Looking for a way to spice up your nonfiction? Anecdotes may be the answer. These humorous little "blurbs" can stand alone as fillers or be used to illustrate main points in your manuscript.
An anecdote is a short narrative—complete with a beginning, middle and end—that reveals a curious or insightful incident, that illustrates a point or reinforces an idea. They can contain dialogue, provide explicit detail and incorporate plays on words or humorous endings to "humanize" a topic.
Article writers know crafting them can be challenging. In How to Write a Book Proposal author and agent Michael Larsen offers this advice. For each potential anecdote, write a brief sketch of the details to jog your memory, note the point you want to illustrate, and indicate where in the book you plan to use the anecdote.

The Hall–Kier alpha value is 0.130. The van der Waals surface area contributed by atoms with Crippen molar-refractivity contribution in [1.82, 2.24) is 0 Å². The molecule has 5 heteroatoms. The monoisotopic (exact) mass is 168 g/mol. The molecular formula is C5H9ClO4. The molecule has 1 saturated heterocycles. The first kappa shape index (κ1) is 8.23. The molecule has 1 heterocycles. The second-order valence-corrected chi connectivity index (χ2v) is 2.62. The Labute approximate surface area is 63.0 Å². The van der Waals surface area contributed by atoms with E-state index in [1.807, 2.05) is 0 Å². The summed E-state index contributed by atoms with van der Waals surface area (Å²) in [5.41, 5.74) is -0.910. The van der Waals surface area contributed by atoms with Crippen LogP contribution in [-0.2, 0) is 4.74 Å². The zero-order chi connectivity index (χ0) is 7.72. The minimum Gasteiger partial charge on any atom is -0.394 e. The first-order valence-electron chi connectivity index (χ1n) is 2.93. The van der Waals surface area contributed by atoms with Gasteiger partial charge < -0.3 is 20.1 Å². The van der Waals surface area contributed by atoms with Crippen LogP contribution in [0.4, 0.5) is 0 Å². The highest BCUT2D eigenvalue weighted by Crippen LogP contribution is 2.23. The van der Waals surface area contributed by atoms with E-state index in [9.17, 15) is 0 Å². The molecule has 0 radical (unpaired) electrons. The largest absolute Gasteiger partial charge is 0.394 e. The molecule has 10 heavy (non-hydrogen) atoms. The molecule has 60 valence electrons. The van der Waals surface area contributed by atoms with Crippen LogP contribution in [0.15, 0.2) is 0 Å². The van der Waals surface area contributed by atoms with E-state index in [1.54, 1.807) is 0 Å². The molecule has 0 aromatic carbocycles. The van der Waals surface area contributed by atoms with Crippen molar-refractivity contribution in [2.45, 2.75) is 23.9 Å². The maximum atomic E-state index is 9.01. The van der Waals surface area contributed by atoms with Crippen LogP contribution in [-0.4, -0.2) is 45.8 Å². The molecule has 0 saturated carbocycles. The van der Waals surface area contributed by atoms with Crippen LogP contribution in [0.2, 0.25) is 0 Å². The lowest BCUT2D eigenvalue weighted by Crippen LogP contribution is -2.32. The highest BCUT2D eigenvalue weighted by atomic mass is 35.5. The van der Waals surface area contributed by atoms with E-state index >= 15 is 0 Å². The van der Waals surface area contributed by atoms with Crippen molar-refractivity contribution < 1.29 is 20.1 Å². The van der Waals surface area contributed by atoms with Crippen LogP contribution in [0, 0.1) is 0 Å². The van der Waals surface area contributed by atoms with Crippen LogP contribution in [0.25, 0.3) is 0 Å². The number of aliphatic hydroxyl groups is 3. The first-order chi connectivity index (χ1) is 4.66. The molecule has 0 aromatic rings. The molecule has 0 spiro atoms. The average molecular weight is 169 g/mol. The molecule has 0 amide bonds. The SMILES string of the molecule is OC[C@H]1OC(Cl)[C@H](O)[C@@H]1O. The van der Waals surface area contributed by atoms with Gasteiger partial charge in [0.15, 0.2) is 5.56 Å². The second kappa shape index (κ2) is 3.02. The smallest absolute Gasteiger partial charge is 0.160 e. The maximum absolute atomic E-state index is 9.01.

No matter what your book will be based on—your own personal experience, or on the results of research and interviews with contributors—you should have a wealth of material for potential anecdotes.
To learn more about writing anecdotes—and everything else you need to know about writing a writing a winning book proposal—check out the Writing the Nonfiction Book Proposal Workshop from WritersOnlineWorkshops.com.